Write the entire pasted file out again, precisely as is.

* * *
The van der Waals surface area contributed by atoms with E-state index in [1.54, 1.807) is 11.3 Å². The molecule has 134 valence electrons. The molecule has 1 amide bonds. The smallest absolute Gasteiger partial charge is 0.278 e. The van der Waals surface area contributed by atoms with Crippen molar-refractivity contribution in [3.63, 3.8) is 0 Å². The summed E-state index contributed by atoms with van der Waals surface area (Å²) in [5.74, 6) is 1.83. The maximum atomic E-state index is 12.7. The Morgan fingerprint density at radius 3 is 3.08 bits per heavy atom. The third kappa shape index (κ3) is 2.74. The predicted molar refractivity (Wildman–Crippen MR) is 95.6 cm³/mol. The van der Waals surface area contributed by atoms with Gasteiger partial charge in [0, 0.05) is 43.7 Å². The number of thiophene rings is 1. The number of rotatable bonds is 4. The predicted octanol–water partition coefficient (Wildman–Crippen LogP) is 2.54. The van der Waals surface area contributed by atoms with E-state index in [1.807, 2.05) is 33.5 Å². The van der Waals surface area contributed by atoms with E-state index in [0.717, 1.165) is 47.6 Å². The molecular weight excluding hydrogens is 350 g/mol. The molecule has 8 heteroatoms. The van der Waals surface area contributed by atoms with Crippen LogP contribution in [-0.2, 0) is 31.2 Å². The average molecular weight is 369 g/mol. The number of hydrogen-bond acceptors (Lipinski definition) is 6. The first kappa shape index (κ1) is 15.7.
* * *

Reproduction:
The van der Waals surface area contributed by atoms with E-state index in [1.54, 1.807) is 11.3 Å². The molecule has 134 valence electrons. The molecule has 1 amide bonds. The smallest absolute Gasteiger partial charge is 0.278 e. The van der Waals surface area contributed by atoms with Crippen molar-refractivity contribution in [3.63, 3.8) is 0 Å². The summed E-state index contributed by atoms with van der Waals surface area (Å²) in [5.74, 6) is 1.83. The maximum atomic E-state index is 12.7. The Morgan fingerprint density at radius 3 is 3.08 bits per heavy atom. The third kappa shape index (κ3) is 2.74. The predicted molar refractivity (Wildman–Crippen MR) is 95.6 cm³/mol. The van der Waals surface area contributed by atoms with Gasteiger partial charge in [0, 0.05) is 43.7 Å². The number of thiophene rings is 1. The number of rotatable bonds is 4. The predicted octanol–water partition coefficient (Wildman–Crippen LogP) is 2.54. The van der Waals surface area contributed by atoms with E-state index in [1.807, 2.05) is 33.5 Å². The van der Waals surface area contributed by atoms with E-state index in [0.717, 1.165) is 47.6 Å². The molecular weight excluding hydrogens is 350 g/mol. The molecule has 8 heteroatoms. The van der Waals surface area contributed by atoms with Crippen LogP contribution in [-0.2, 0) is 31.2 Å². The average molecular weight is 369 g/mol. The number of hydrogen-bond acceptors (Lipinski definition) is 6. The first kappa shape index (κ1) is 15.7.